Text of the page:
Marianna Trevino-Wright, executive director of the National Butterfly Center near McAllen, Texas, explains an art installation designed to show what the 18-foot-high border wall will look like. Photo by Patrick Timmons/UPI
McALLEN, Texas, Jan. 10 (UPI) -- President Donald Trump is traveling to southern Texas on Thursday to visit the area targeted for construction of a "big, beautiful wall" along the Mexico border.
Not on his schedule of stops is a 100-acre wildlife refuge near McAllen, Texas, that the wall's construction will bulldoze through starting next month. It is expected to take two years to complete.
"They are going to bulldoze all of the trees here and on contiguous properties during spring nesting season," said Marianna Trevino-Wright, executive director of the National Butterfly Center. "This will kill tens of thousands of birds. We rely on birds and butterflies to keep our non-profit afloat."
The refuge sits to the north of the Rio Grande River on a private reserve dedicated to the preservation and propagation of South Texas wildlife. It is tranquil and barren, with grassland and shrubs, an irrigation canal and a levee. Thousands visit every year to see birds, butterflies and other native creatures.
"It's very peaceful here," Trevino-Wright said. "Six thousand schoolchildren visit each year. We even have a sleepover with Girl Scouts from across Texas."
On Wednesday, four part-time Texas residents were walking their dogs along the levee, watched over by a Border Patrol agent in one of the agency's standard white trucks.
"The wall is going to change everything," said Wendy Campbell of Ontario, Canada, who has spent the last nine winters in McAllen.
"We think the wall is ridiculous and that it is money that could be spent in a wiser way," Campbell said. "We spotted a hook-billed kite here the other day. If they build a wall here he's not going to want to come up here any more."
Since international treaties establish the border at the deepest point in the meandering river, the wall must be built to the north by up to two miles. Plans call for the wall to bisect the privately owned butterfly and wildlife sanctuary.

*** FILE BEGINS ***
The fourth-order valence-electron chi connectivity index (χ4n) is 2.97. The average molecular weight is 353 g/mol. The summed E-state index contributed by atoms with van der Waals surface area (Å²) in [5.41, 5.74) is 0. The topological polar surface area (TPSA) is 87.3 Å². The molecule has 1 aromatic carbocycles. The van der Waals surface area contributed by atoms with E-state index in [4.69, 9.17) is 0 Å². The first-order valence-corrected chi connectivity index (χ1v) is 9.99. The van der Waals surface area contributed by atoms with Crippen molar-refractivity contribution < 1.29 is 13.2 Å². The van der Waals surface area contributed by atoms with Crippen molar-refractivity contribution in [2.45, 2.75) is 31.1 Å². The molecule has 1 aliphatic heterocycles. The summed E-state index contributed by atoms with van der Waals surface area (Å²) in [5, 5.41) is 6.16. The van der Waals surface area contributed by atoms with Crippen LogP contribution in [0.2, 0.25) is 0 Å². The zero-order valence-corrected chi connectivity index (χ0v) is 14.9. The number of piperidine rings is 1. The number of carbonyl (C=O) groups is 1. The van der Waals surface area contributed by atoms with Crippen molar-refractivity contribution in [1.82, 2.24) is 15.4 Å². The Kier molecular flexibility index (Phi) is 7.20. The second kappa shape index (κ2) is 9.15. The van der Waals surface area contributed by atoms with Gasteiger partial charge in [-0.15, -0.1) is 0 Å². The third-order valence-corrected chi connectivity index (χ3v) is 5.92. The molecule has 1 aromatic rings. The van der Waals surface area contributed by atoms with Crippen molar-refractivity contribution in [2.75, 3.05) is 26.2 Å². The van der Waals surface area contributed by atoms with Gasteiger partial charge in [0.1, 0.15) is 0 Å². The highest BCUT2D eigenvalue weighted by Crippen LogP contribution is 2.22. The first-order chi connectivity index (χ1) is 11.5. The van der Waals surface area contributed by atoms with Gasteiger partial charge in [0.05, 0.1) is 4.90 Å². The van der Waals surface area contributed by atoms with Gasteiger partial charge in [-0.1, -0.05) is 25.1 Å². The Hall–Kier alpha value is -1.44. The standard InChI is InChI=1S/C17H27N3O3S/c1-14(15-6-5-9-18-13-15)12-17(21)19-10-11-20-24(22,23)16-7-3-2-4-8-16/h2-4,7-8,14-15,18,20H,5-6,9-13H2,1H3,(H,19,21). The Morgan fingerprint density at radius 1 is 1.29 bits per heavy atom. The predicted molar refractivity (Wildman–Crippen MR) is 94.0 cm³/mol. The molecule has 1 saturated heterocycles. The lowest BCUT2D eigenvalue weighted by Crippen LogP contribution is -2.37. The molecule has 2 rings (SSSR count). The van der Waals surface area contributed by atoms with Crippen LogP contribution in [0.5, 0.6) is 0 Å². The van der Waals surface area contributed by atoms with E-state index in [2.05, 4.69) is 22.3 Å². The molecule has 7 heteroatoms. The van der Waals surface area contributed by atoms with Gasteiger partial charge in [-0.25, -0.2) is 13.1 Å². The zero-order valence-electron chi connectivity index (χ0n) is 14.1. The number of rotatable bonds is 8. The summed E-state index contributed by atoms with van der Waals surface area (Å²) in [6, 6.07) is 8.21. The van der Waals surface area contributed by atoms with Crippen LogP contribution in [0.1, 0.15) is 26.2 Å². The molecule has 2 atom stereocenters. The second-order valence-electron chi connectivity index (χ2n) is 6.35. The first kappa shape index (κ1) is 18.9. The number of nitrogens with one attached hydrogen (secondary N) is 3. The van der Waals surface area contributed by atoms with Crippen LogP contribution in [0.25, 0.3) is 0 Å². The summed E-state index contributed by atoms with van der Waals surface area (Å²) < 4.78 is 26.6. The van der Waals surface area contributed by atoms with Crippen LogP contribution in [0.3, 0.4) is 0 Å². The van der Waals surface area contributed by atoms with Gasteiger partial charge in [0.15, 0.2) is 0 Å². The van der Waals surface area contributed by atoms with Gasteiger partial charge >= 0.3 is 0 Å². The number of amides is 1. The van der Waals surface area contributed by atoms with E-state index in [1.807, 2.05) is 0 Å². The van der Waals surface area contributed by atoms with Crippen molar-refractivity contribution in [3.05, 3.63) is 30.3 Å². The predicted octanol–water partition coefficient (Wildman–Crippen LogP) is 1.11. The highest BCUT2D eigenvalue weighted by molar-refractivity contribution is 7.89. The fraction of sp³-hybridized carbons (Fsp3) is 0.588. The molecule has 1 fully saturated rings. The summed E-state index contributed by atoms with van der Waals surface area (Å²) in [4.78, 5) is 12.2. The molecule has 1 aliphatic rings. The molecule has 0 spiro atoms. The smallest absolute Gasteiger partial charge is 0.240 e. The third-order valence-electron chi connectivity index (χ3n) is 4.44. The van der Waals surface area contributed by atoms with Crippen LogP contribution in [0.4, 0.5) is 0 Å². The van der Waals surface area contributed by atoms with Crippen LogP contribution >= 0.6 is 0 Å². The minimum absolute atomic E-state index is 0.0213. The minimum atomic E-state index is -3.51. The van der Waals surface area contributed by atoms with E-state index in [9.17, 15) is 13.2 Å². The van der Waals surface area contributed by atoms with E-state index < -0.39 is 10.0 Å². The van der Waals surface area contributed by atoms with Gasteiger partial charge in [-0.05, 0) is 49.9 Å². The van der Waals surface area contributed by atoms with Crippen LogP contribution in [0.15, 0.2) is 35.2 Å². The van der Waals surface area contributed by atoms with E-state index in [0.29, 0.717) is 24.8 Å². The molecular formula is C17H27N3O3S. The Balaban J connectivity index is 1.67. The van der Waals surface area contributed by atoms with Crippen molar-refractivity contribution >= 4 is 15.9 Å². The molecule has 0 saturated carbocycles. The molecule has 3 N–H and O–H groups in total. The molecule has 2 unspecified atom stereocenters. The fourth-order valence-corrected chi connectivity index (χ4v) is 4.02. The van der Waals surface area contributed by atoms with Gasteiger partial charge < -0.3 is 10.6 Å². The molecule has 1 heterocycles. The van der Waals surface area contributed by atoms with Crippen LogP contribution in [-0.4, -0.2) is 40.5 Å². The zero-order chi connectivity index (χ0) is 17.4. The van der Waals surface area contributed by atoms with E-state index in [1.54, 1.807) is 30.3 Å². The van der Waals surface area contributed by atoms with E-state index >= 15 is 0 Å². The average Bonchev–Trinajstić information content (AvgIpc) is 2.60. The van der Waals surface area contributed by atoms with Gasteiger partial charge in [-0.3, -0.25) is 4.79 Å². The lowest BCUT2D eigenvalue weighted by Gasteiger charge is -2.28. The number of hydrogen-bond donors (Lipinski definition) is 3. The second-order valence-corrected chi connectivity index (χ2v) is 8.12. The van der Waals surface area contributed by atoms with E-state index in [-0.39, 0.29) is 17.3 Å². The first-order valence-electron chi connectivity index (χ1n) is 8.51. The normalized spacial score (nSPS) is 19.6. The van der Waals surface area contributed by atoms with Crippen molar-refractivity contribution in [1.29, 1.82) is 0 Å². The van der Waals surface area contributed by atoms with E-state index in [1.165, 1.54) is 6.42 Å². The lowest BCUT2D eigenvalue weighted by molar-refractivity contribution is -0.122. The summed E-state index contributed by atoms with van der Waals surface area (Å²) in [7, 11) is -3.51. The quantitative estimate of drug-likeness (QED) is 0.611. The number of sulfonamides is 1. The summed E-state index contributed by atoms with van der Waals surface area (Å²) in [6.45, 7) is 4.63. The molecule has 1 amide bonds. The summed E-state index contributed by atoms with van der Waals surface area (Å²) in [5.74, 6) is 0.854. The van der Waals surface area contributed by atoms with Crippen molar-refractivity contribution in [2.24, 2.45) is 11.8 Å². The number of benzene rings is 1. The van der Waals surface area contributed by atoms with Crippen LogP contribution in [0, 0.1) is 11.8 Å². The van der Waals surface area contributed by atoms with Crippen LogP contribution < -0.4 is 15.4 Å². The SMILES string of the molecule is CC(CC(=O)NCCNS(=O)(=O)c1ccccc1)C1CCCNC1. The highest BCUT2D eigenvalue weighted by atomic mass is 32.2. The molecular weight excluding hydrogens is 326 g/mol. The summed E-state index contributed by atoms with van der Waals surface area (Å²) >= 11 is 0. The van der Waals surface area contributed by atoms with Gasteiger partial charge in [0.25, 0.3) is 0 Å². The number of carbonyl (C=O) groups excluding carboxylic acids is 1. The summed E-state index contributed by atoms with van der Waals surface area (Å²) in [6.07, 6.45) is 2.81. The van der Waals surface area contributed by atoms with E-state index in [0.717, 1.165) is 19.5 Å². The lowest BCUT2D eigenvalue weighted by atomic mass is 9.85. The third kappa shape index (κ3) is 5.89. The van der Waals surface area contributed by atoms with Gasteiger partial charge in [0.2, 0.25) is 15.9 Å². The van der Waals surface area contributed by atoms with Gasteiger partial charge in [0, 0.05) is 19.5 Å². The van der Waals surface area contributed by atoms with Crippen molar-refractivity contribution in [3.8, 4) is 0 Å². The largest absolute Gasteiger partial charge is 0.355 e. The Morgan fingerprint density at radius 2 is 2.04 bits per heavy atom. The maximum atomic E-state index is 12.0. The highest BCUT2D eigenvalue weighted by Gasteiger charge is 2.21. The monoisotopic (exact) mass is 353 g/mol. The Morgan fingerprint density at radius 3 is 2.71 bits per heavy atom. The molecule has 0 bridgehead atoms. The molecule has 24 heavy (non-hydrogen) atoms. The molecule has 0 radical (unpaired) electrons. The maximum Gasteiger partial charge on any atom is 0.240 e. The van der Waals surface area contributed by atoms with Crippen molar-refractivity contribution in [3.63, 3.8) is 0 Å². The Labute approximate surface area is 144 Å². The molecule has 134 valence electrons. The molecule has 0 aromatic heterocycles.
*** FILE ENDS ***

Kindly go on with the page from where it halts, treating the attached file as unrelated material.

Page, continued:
"We are going to lose a significant amount of habitat and that's what's critical to species. Animals need to roam. They need to access water. They need food. They need mating opportunities, and all that will be cut off by the border wall," Trevino-Wright said. "All terrestrial life, like the Texas horned lizard and the Texas tortoise, which are threatened and protected species, will drown in the event of a flood and the Rio Grande River floods often because this is a delta."
Trump's Texas trip comes two days after his first nationally televised address from the Oval Office, in which he described the wall as critical to national security. A fight with Congress over funding for the wall has caused the federal government to shut down over the past three weeks.
At the refuge, plans include not only the concrete and steel 18-foot-high wall, but also a multi-lane highway across the property, Trevino-Wright said.
The wall will also have multiple gates for passing through.
Every landowner in South Texas with border wall on their property will have an electronically operated gate and a code to open it. Residential subdivisions lie south of the wall -- with golf courses, country clubs, bars and churches -- whose residents must be able to access their property.
"The National Butterfly Center is also going to have a gate. While the government is going to pay us for the land seizure where the wall is going, it is not for the 70 acres we will have south of the border wall," Trevino-Wright said.
"All of our visitors and members will be given the gate code, so there won't be any reason any more for the 'bad hombres' that Trump talks about to bribe or blackmail Border Patrol agents for the gate code. All they will have to do is come join the National Butterfly Center."